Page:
News from Cuba

Fifty-five years after the Cuban Revolution, Christians there still experience social and economic controls, discrimination and occasional arrests. However, the good news is that this island nation is being reshaped by a faithful Christian movement. The rapid growth in house churches (casa cultos), evangelistic missions, relief work and community development is among the spiritual changes experienced in this country of 12 million citizens. While the dictatorship maintains tight controls on all religious activity, Cuban churches have sprouted and grown by the thousands in the past decade.

HOPE Church has sent two adult mission teams to Cuba over the last two years. “These trips was more than just a neat cultural exchange,” said Jeff Bills, HOPE’s lead pastor and mission team member. “For now, the Castro brothers are still very much in control. But when they leave power, the church there has an opportunity to emerge as a significant  influence to the Cuban society.” Long-standing adherences to the failed Communist model, and more than 50 years of standoff with Western development, have left Cuba well behind most of the Western Hemisphere.  “It’s important for us, as Christ followers, to be investing in the people of Cuba, now,” Jeff said. “We have two primary goals. In the short-term, we need to continue to send teams to help build leadership and effective systems within the current church.  Then, our long-range goal would be to bring their ministry teams over here to expand that learning. Right now, they don’t have much outside of Cuba to model. I think we are in position to make a real difference for Christ’s Kingdom work in Cuba.”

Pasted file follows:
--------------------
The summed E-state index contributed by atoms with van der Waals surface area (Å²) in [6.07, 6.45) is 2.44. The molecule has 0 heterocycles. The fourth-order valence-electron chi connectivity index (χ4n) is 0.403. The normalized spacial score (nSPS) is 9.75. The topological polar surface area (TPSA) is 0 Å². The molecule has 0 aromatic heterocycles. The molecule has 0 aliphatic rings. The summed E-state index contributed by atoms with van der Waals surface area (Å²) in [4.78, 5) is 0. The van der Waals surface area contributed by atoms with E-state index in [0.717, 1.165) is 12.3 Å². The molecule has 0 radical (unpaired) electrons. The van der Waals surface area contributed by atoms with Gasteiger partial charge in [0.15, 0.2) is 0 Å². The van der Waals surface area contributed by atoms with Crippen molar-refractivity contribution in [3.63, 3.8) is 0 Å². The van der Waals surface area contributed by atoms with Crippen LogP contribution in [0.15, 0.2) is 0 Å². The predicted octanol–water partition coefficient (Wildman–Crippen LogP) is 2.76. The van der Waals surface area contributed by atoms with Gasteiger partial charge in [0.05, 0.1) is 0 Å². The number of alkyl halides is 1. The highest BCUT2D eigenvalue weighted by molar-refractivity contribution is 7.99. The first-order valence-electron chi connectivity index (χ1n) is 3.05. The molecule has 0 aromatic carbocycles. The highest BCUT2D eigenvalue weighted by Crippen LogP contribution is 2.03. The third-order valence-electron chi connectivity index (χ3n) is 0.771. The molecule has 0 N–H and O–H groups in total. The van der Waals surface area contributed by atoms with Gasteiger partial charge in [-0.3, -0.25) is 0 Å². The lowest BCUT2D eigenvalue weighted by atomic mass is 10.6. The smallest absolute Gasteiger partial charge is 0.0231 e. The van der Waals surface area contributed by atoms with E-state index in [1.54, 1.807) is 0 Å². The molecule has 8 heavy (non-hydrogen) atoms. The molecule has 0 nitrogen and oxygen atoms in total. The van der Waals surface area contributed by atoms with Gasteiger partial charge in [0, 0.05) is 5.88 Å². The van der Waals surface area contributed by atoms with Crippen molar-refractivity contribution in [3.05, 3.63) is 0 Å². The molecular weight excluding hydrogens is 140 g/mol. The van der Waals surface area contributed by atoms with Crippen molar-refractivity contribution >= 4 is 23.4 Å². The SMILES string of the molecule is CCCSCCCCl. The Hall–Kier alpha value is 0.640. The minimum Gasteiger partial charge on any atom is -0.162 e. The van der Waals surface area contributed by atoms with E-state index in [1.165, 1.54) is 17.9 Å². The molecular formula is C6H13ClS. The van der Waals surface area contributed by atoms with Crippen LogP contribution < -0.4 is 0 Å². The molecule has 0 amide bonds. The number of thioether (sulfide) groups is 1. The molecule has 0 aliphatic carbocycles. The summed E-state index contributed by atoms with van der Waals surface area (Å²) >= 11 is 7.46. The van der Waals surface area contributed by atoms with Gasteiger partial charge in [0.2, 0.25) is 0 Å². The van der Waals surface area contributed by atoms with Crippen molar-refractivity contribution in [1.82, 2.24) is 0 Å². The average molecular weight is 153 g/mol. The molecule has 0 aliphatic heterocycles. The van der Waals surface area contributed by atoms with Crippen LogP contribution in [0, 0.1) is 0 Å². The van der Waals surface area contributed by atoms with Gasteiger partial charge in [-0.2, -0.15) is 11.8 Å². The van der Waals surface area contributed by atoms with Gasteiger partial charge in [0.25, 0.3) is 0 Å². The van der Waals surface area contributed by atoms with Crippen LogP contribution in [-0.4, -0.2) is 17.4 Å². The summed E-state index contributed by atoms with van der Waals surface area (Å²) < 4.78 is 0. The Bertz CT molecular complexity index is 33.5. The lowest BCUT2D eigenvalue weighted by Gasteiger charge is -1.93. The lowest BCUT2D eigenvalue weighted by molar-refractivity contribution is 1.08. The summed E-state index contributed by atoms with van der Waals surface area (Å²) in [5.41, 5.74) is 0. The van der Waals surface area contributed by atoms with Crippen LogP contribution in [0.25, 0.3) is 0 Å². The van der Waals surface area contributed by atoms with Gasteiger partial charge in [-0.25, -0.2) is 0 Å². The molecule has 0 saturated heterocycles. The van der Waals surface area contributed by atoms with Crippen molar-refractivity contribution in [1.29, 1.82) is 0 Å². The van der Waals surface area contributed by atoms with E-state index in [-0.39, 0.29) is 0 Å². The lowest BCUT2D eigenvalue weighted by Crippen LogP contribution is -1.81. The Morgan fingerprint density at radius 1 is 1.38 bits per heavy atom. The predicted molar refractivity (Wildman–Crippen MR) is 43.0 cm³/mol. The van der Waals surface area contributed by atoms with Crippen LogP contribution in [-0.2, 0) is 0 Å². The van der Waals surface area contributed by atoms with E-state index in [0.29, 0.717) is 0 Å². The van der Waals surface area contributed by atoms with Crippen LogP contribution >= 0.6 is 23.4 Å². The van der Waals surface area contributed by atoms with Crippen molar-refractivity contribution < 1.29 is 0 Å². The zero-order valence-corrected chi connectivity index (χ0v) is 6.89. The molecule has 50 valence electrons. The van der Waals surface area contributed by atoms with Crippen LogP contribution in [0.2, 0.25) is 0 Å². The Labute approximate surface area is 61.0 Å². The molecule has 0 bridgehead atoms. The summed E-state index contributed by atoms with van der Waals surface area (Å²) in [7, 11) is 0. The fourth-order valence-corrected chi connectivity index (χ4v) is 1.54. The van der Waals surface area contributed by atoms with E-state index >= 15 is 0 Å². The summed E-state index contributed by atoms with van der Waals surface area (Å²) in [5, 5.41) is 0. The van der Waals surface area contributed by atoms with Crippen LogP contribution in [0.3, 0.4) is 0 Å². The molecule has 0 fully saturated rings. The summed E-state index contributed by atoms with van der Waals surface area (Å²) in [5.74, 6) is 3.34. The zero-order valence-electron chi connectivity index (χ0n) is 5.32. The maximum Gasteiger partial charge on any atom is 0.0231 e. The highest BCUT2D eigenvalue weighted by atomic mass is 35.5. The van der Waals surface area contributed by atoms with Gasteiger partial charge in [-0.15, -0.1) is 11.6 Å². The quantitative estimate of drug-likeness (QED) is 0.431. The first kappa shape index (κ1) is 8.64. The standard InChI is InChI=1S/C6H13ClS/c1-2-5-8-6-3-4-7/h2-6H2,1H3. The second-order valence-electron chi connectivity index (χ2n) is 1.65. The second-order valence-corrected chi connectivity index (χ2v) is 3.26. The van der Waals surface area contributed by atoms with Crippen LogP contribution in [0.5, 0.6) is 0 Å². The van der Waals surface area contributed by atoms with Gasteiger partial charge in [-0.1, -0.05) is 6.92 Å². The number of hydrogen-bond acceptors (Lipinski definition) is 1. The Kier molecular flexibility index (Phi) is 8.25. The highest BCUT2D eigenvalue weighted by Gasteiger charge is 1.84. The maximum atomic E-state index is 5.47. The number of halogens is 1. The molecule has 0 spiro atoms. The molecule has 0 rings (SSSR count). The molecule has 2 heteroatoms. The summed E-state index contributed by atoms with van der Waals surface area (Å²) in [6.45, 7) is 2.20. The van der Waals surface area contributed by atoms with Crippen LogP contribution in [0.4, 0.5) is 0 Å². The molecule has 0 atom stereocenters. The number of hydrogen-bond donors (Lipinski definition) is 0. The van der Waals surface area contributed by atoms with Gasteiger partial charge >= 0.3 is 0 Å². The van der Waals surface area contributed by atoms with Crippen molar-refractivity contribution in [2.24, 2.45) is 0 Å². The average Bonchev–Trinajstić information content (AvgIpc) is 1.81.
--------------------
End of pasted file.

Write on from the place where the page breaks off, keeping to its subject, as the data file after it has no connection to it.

“What struck me was how similar they were to HOPE Church,” Pastor Rick Court, mission organizer, said. “Their ‘attractional’ approach to ministry, where they create interesting and fun events to draw people in, is very much like how we do things around here,” Rick said. “Our horseshoe tournaments and barbeques are their dominoes and soccer tournaments.” The local church outside of Havana where HOPE’s mission team worked has a mostly 20-something demographic, Rick said.

Fourteen adults traveled to Cuba from HOPE during the second trip, joining up with three adults from a North Jersey church to form the team. They spent their days digging footings for additional church buildings and teaching children art, dance and even origami. At night, they led adult Bible studies and leadership workshops. One first-time mission team member said of his experience, “This was by far the most important thing I’ve ever done in my life.”

Our own Emily Talley provided invaluable translation during the week-long trip. On Thursday afternoon  before lunch, the Cuban girls conspired with the American females to attack the guys with water balloons. They shyly asked Emily if she thought it would be okay to aim at the Americans too. With Emily’s wink and nod, the timid start of a small water balloon fight quickly escalated into a hilarious, hour-long drenching where buckets and roof-top advantages were utilized. “It was such a great visual to see everyone together enjoying themselves. We joked that we had just experienced a Cuban baptism,” Jeff said.

Addressing the church on the team’s final worship night, Jeff told the worshippers, “Last year we came as strangers and left as friends. This year we came as friends and leave as family.”

A mission team is scheduled to return to Cuba November 2015.



Filed Under: Missions